A tornado is a violently rotating column of air extending from a thunderstorm to the ground. The winds in a tornado can exceed those measured in the most intense hurricanes. The most violent tornadoes are capable of tremendous destruction with wind speeds of 250 mph or more. These violent winds are what make tornadoes so deadly - they can uproot and snap trees, down power lines, move or pick up cars and trucks, and destroy homes. In addition, the wind-thrown debris poses a serious hazard to people in the path of a tornado. The damage path of tornadoes can be very short, or they can be in excess of one mile wide and 50 miles long. Tornadoes that form over a body of water are called waterspouts.
Tornado Watch- Issued to alert the public that conditions are favorable for the development of tornadoes in and close to the watch area. These watches are issued with information concerning the watch area and the length of time they are in effect.
Tornado Warning - Issued by local NWS offices to warn the public that a tornado has been sighted by storm spotters or has been indicated by radar. These warnings are issued with information concerning where the tornado is presently located and what communities are in the anticipated path of the tornado.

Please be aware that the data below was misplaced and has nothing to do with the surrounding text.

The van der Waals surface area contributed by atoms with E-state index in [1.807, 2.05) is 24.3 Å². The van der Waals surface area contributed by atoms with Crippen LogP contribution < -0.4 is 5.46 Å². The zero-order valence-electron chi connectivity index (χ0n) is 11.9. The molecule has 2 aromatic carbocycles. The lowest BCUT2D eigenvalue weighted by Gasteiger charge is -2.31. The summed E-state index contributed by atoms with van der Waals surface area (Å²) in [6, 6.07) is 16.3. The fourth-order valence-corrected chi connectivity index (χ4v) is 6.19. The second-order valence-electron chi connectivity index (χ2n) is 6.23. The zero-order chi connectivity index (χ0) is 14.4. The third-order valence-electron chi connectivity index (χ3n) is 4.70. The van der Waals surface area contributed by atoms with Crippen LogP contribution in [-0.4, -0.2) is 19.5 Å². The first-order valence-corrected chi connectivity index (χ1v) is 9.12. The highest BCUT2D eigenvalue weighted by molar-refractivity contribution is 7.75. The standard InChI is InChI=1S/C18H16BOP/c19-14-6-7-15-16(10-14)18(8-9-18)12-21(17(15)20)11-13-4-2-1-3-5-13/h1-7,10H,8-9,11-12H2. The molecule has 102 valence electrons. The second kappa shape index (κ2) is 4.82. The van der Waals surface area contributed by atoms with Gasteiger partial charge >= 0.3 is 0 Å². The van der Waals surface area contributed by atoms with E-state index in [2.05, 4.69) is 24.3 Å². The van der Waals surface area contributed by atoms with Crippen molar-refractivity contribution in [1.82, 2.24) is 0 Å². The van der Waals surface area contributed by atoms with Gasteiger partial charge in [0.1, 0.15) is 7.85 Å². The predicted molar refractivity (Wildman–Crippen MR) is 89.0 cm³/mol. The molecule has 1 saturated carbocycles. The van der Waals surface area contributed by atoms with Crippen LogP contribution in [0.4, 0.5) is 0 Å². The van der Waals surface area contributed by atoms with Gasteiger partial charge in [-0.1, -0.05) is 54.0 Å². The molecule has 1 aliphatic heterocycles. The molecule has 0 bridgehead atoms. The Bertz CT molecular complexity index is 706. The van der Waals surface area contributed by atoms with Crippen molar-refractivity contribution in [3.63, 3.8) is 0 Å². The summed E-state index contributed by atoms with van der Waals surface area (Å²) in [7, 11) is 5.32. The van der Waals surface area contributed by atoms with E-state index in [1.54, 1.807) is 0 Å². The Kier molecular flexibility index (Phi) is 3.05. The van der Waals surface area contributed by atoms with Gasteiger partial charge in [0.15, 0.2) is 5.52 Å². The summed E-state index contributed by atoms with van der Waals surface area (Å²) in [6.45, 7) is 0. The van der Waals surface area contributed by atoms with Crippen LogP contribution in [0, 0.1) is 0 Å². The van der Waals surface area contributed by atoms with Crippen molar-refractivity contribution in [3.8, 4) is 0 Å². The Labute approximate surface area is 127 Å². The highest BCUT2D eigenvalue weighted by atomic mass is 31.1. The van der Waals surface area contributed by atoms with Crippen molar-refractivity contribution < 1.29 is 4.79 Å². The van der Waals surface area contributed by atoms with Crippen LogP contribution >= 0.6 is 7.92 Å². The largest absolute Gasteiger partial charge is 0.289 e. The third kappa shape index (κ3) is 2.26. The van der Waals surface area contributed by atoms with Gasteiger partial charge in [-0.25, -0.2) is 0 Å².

Tornados can form very rapidly from any large Severe Storm cell. This means there may not be time to receive a warning so it is important to know the natural signs of a Tornado, this will put you on alert if conditions merit, even if no warning is given.
Natural Signs of a possible Tornado forming.
Other signs of a Tornado
When these weather conditions are seen be very alert to take cover in an instant.
If a funnel cloud is close take cover, it may touch the ground in an instant. If the funnel cloud is far away then report it to local authorities (911), be alert and ready to take cover if needed. Evacuate dangerous areas immediately.
Example of Dark Clouds, A Wall Cloud, A Funnel Cloud
1. Seek shelter under a sturdy table in the basement.
2. If no basement is available, go to a first floor, small interior room or a room on the opposite side from a tornado. Stay away from windows.
3. In schools, churches, and shopping centers, go to designated shelters away from outside walls, glass, and large rooms (malls, auditoriums). Get under a table or counter or in a restroom or small storeroom. DO NOT GO TO YOUR PARKED CAR
4. In motels, lie down in the lowest-level interior hallway away from glass. Dive under a bed or pull a mattress on top of you as last resort.
5. In a vehicle, drive away at a right angle to the storm movement. DO NOT GET CAUGHT IN YOUR VEHICLE. Abandon your vehicle and lie in a ditch or culvert or under a low bridge.
Overall: Underground and under a table are the watchwords. People who get under something usually survive.
If you live in a mobile home, GET OUT, before the storm arrives.
Remember these simple rules: